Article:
The Assistant (2019) ★★★★
Written & Directed by Kitty Green
When I wrote the heading for this review I thought to myself wow, am I really giving this movie four stars? It’s the unusual instance when using a star rating system is clarifying rather than frustrating, because my reasons for rating it as less than four stars were entirely superficial. In terms of its production, The Assistant it is a “small” movie, but in terms of its themes and emotional impact, it’s huge. It takes place over a short time period — one day — and involves only a handful of people in a few rooms, with its focus on Jane (Julia Garner), a junior assistant to a film producer. Very little happens and there is hardly any dialogue; there’s only one passage in the film in which two characters engage in extended back-and-forth discussion. All other verbal communication is limited to short or one-sided phone conversations, emails, and eavesdropping.
Before I continue this review, I have to say that I worked as an executive assistant at a corporate law firm for five years and WOW did this movie bring me back. I literally gave me nightmares: the night that I saw it, I dreamed I was at my old cubicle station and someone stole my laptop computer with all my writing on it. I mean, how obvious can a dream get? I never felt like I had a voice of my own when I was working there, and I think that’s something that The Assistant captures well, not only in the lack of dialogue, but in the way that Jane is being groomed to be silent.
In The Assistant, we see an important phase of this grooming when Jane witnesses something she doesn’t feel comfortable with, and complains about it. The one extended conversation is between her and HR manager (Matthew Macfadyen) who reframes her complaints as misguided, destructive, and short-sighted. When she decides not to file a complaint, she is welcomed back into the fold with such a bizarre mix of anger and camaraderie that she knows she’s being asked to make a deal with the devil. The question then becomes: is Jane, like everyone else at the company, willing to make this bargain? Chillingly, the HR manager tells her it doesn’t even matter what she decides, because there are 400 people lined up to take her place.
Recently, a friend of mine told me about the experience of pitching a book to a film producer; she said that one of the most disturbing things was receiving emails from an address “Assistant 1” and “Assistant 2.” This generic labeling practice is apparently common, and a matter of convenience for executives with a large support staff, but it’s also a way to communicate your expectations to your assistant: be anonymous, be invisible, do not expect credit for the work you do; do not even expect anyone to know the work you do, especially not me, because I cannot be bothered to learn what I need, that’s how I became successful, by not paying attention to my own humanity or the humanity of others.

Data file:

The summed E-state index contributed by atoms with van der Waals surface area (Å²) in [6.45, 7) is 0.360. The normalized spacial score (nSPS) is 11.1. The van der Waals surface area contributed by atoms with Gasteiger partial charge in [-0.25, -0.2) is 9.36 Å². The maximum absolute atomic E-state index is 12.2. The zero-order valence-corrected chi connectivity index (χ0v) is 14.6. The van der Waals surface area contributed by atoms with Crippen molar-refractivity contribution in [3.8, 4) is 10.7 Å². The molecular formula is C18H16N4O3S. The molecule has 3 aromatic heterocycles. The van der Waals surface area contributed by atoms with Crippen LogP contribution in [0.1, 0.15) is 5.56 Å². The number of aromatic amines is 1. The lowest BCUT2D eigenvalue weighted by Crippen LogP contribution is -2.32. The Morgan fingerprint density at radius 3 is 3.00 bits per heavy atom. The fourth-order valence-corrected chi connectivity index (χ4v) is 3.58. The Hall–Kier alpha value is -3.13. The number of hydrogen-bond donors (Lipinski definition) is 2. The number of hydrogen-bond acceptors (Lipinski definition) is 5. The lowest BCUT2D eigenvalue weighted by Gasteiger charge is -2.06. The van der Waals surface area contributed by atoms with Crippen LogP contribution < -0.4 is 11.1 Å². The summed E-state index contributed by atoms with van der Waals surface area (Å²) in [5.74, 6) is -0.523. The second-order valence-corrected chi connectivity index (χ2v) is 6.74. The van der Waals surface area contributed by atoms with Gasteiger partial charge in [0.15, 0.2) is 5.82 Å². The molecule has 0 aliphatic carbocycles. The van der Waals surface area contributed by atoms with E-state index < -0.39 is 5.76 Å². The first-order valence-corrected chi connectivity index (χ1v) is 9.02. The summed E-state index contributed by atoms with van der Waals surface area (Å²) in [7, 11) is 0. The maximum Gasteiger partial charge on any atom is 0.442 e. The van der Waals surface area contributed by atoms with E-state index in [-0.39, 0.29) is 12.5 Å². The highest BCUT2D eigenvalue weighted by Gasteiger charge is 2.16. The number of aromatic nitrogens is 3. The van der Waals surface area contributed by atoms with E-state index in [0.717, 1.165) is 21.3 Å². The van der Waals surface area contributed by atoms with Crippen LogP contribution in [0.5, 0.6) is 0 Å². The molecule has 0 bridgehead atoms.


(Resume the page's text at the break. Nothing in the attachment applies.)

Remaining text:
The reason I had nightmares after seeing The Assistant, and not, say, Working Girl, is that the movie shows, in excruciatingly realistic detail, exactly what assistants do, which is a series of maintenance tasks executed to particular and exacting specifications that no one ever explains to you. Praise is doled out strategically and sparingly, but when you make a mistake you find out right away. One of the most painful details in The Assistant is the way that the film producer never speaks to her face-to-face. Instead he berates her over the phone or via email, even though he is just a few yards away in the next room. That might seem like something done for dramatic effect, but in my experience that’s typical. There’s rarely direct confrontation; it’s all passive aggressive, covert, and quiet.
I am writing this on the day that Harvey Weinstein was convicted of sex crimes, and the parallels between Weinstein and the unnamed executive in this movie are obvious. It’s an extremely powerful portrait of how a corporation can encourage a culture of abuse, but it’s subtle in the way that is shows how this culture exists outside the walls of this office, as well. There is no one who tells Jane, or even hints, that there might be more to life than achieving your career goals — not even her parents, whom she speaks to twice over the course of her day, and who clearly love her and are proud of her. It’s easy to see why she might continue to work in such a toxic atmosphere, but The Assistant, to its credit, doesn’t let us know what Jane ultimately decides. Instead, it shifts the narrative from one of individual responsibility to a bigger story about power, and how those in power evade responsibility for their actions.